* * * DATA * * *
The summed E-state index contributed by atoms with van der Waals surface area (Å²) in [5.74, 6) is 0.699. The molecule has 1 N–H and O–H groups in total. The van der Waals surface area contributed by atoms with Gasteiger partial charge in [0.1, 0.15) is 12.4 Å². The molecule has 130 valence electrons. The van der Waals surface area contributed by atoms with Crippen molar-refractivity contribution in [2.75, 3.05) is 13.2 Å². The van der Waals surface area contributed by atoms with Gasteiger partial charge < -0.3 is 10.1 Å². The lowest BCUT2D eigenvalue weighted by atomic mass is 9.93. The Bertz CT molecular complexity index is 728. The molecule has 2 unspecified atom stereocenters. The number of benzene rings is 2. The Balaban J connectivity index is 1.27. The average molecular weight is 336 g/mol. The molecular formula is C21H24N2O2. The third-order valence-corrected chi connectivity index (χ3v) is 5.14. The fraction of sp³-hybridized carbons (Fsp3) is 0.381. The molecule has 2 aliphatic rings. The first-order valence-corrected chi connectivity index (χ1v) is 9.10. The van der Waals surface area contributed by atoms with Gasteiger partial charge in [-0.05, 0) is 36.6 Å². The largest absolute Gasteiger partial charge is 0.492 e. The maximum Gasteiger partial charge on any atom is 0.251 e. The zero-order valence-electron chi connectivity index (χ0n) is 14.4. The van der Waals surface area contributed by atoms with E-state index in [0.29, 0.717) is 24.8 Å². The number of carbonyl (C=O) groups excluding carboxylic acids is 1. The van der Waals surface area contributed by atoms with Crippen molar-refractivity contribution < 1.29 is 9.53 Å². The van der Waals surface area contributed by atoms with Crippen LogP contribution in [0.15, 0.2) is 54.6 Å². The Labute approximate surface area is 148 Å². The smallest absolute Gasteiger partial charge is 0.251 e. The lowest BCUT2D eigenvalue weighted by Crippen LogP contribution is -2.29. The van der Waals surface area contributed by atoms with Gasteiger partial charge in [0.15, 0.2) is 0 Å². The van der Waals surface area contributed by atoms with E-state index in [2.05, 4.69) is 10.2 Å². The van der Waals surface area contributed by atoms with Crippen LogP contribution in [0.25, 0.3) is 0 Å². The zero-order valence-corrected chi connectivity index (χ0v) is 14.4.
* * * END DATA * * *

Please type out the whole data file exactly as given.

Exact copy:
The summed E-state index contributed by atoms with van der Waals surface area (Å²) in [5.74, 6) is 0.699. The molecule has 1 N–H and O–H groups in total. The van der Waals surface area contributed by atoms with Gasteiger partial charge in [0.1, 0.15) is 12.4 Å². The molecule has 130 valence electrons. The van der Waals surface area contributed by atoms with Crippen molar-refractivity contribution in [2.75, 3.05) is 13.2 Å². The van der Waals surface area contributed by atoms with Gasteiger partial charge < -0.3 is 10.1 Å². The lowest BCUT2D eigenvalue weighted by atomic mass is 9.93. The Bertz CT molecular complexity index is 728. The molecule has 2 unspecified atom stereocenters. The number of benzene rings is 2. The Balaban J connectivity index is 1.27. The average molecular weight is 336 g/mol. The molecular formula is C21H24N2O2. The third-order valence-corrected chi connectivity index (χ3v) is 5.14. The fraction of sp³-hybridized carbons (Fsp3) is 0.381. The molecule has 2 aliphatic rings. The first-order valence-corrected chi connectivity index (χ1v) is 9.10. The van der Waals surface area contributed by atoms with Gasteiger partial charge in [-0.05, 0) is 36.6 Å². The largest absolute Gasteiger partial charge is 0.492 e. The maximum Gasteiger partial charge on any atom is 0.251 e. The zero-order valence-electron chi connectivity index (χ0n) is 14.4. The van der Waals surface area contributed by atoms with E-state index in [0.29, 0.717) is 24.8 Å². The number of carbonyl (C=O) groups excluding carboxylic acids is 1. The van der Waals surface area contributed by atoms with Crippen molar-refractivity contribution < 1.29 is 9.53 Å². The van der Waals surface area contributed by atoms with Crippen LogP contribution in [0.15, 0.2) is 54.6 Å². The Labute approximate surface area is 148 Å². The smallest absolute Gasteiger partial charge is 0.251 e. The lowest BCUT2D eigenvalue weighted by Crippen LogP contribution is -2.29. The van der Waals surface area contributed by atoms with Gasteiger partial charge in [0.15, 0.2) is 0 Å². The van der Waals surface area contributed by atoms with E-state index in [2.05, 4.69) is 10.2 Å². The van der Waals surface area contributed by atoms with Crippen LogP contribution in [0.25, 0.3) is 0 Å². The zero-order valence-corrected chi connectivity index (χ0v) is 14.4.